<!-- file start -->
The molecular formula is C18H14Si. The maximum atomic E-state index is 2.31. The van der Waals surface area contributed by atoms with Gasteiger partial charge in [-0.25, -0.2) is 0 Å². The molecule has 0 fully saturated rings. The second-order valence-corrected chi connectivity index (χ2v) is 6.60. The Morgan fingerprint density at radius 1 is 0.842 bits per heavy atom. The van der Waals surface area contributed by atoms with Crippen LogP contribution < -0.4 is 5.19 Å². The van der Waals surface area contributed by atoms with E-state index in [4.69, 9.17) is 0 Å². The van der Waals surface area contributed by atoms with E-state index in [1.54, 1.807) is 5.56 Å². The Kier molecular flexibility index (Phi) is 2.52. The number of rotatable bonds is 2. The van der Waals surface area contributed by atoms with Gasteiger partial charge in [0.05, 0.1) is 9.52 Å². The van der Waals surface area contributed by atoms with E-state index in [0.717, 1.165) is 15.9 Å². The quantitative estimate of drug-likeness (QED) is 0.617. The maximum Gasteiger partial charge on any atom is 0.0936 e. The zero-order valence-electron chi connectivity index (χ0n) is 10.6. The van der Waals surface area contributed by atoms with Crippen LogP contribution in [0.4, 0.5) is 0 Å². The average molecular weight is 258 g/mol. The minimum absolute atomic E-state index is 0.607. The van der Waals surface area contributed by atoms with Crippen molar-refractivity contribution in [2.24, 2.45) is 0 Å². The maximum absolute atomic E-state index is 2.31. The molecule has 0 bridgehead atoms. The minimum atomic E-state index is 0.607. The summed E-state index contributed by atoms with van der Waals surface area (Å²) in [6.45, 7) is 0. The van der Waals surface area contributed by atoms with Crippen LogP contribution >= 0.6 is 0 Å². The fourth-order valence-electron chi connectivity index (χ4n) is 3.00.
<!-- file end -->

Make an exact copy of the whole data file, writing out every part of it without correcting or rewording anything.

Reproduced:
The molecular formula is C18H14Si. The maximum atomic E-state index is 2.31. The van der Waals surface area contributed by atoms with Gasteiger partial charge in [-0.25, -0.2) is 0 Å². The molecule has 0 fully saturated rings. The second-order valence-corrected chi connectivity index (χ2v) is 6.60. The Morgan fingerprint density at radius 1 is 0.842 bits per heavy atom. The van der Waals surface area contributed by atoms with Crippen LogP contribution < -0.4 is 5.19 Å². The van der Waals surface area contributed by atoms with E-state index in [4.69, 9.17) is 0 Å². The van der Waals surface area contributed by atoms with E-state index in [1.54, 1.807) is 5.56 Å². The Kier molecular flexibility index (Phi) is 2.52. The number of rotatable bonds is 2. The van der Waals surface area contributed by atoms with Gasteiger partial charge in [0.05, 0.1) is 9.52 Å². The van der Waals surface area contributed by atoms with E-state index in [0.717, 1.165) is 15.9 Å². The quantitative estimate of drug-likeness (QED) is 0.617. The maximum Gasteiger partial charge on any atom is 0.0936 e. The zero-order valence-electron chi connectivity index (χ0n) is 10.6. The van der Waals surface area contributed by atoms with Crippen LogP contribution in [0.4, 0.5) is 0 Å². The average molecular weight is 258 g/mol. The minimum absolute atomic E-state index is 0.607. The van der Waals surface area contributed by atoms with Crippen molar-refractivity contribution in [2.24, 2.45) is 0 Å². The maximum absolute atomic E-state index is 2.31. The molecule has 0 bridgehead atoms. The minimum atomic E-state index is 0.607. The summed E-state index contributed by atoms with van der Waals surface area (Å²) in [6.45, 7) is 0. The van der Waals surface area contributed by atoms with Crippen LogP contribution >= 0.6 is 0 Å². The fourth-order valence-electron chi connectivity index (χ4n) is 3.00.